Airbus has revealed a stealth unmanned aerial vehicle (UAV) demonstrator aircraft that it has been developing in secret for over a decade.
The Low Observable UAV Testbed (LOUT) was shown to reporters for the first time on 5 November during the company's annual Trade Media Briefing at Manching in southern Germany.
Speaking at the unveiling of what remains a classified programme for the German government, Mario Hertzog, German Low Observable (LO) Demonstrator Head, noted the secrecy of the project before providing as much detail as he was permitted.
"Nobody is aware of what we have been doing here - this is a classified project that was started as long ago as 2007. The development contract was awarded in 2010, and the LOUT has been developed in Manching and Bremen in a Skunk Works approach," Hertzog said.
Shown to reporters in an anechoic chamber, the LOUT is designed to be a subsonic diamond-shaped LO vehicle that measures 12 m x 12 m (approximately the same size as the BAE Systems Taranis UAV demonstrator from the UK) and weighs four tons. It is designed to offer visual, acoustic, radar, and infrared stealth against ground-based threats, indicating that a potential strike role for the technologies is being developed and tested.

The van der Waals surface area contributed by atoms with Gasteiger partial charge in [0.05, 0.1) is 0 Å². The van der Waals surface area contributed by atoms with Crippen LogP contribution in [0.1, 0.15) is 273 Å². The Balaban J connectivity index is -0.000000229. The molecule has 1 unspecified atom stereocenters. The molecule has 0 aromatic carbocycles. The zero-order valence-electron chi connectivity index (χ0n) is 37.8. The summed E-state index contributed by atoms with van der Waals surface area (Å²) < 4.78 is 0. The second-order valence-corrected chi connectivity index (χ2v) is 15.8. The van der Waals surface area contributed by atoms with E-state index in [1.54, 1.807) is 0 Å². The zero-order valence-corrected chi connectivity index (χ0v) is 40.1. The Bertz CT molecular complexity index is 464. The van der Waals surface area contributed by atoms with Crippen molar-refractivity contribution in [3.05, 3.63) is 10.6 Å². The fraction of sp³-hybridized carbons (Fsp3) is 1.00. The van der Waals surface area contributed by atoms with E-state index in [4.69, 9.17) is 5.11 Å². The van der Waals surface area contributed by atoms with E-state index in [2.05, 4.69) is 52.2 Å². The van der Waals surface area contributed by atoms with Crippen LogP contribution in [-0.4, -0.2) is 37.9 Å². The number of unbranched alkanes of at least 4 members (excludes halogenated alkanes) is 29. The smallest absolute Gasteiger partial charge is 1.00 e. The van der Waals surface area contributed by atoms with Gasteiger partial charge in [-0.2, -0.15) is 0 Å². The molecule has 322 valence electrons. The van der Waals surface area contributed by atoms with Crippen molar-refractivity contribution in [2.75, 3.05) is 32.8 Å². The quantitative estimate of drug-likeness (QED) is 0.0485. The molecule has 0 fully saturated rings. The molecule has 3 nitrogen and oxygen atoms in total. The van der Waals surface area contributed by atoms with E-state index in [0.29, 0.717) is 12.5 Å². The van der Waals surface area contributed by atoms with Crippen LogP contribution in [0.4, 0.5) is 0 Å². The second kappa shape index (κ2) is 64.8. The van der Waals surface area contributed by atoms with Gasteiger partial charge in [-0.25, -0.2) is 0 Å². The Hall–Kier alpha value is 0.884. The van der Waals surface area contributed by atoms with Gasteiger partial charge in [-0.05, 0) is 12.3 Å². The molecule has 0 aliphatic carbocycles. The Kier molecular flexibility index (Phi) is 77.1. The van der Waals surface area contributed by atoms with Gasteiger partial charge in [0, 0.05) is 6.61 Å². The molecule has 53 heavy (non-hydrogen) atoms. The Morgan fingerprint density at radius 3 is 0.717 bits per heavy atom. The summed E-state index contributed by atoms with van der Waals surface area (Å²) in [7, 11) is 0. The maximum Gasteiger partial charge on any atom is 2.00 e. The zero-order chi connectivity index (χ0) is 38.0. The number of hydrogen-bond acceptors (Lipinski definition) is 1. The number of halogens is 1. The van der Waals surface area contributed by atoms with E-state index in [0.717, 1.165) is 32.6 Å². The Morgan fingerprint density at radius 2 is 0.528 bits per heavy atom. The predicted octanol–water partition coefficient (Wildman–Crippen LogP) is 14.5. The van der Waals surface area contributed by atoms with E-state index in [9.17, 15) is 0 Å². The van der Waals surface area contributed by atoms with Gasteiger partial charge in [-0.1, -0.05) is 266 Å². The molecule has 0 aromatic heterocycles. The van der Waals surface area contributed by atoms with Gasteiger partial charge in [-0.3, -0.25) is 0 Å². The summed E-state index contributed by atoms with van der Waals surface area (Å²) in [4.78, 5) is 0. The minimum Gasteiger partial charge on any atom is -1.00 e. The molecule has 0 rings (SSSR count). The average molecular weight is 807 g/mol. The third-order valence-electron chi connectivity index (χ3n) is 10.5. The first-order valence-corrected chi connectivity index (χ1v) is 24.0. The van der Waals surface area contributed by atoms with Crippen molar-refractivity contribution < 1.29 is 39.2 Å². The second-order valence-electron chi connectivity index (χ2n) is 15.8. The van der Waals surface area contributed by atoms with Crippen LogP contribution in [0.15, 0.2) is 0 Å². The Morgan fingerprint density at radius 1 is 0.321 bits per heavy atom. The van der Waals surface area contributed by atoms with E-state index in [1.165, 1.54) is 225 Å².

The aircraft features an internal weapons bay and all-aspect stealth design features, including radar-absorbing materials, low-radar cross section (RCS) engine inlets, structural cooling technologies, minimised gaps between surfaces, and unspecified LO coatings. With the LOUT optimised to be stealthy against ground-based threats, the intakes are mounted on top of the aircraft.
The LOUT also featured a canopy, although Hertzog noted that this was to test the LO properties of the transparency itself for sensor and other applications, rather than to indicate any manned capability for the aircraft.
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